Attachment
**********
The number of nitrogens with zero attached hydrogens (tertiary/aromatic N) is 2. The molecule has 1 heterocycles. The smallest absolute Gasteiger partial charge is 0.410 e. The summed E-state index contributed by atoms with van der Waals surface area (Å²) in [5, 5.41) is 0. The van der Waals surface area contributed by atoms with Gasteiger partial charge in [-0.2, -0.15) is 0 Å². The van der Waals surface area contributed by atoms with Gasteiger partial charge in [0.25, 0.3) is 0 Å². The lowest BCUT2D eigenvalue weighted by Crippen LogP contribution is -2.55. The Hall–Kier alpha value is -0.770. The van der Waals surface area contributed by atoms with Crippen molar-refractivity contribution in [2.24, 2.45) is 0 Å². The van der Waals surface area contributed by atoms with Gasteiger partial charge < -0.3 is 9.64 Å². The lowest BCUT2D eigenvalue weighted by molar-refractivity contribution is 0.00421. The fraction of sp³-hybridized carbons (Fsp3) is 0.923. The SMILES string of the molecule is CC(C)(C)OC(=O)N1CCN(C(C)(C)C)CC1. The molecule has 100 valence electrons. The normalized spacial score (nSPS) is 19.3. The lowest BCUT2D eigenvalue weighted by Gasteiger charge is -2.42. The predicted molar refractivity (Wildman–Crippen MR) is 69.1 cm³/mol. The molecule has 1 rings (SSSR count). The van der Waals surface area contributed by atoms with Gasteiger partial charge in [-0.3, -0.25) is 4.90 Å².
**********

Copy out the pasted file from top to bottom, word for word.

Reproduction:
The number of nitrogens with zero attached hydrogens (tertiary/aromatic N) is 2. The molecule has 1 heterocycles. The smallest absolute Gasteiger partial charge is 0.410 e. The summed E-state index contributed by atoms with van der Waals surface area (Å²) in [5, 5.41) is 0. The van der Waals surface area contributed by atoms with Gasteiger partial charge in [-0.2, -0.15) is 0 Å². The van der Waals surface area contributed by atoms with Gasteiger partial charge in [0.25, 0.3) is 0 Å². The lowest BCUT2D eigenvalue weighted by Crippen LogP contribution is -2.55. The Hall–Kier alpha value is -0.770. The van der Waals surface area contributed by atoms with Crippen molar-refractivity contribution in [2.24, 2.45) is 0 Å². The van der Waals surface area contributed by atoms with Gasteiger partial charge < -0.3 is 9.64 Å². The lowest BCUT2D eigenvalue weighted by molar-refractivity contribution is 0.00421. The fraction of sp³-hybridized carbons (Fsp3) is 0.923. The SMILES string of the molecule is CC(C)(C)OC(=O)N1CCN(C(C)(C)C)CC1. The molecule has 100 valence electrons. The normalized spacial score (nSPS) is 19.3. The lowest BCUT2D eigenvalue weighted by Gasteiger charge is -2.42. The predicted molar refractivity (Wildman–Crippen MR) is 69.1 cm³/mol. The molecule has 1 rings (SSSR count). The van der Waals surface area contributed by atoms with Gasteiger partial charge in [-0.3, -0.25) is 4.90 Å².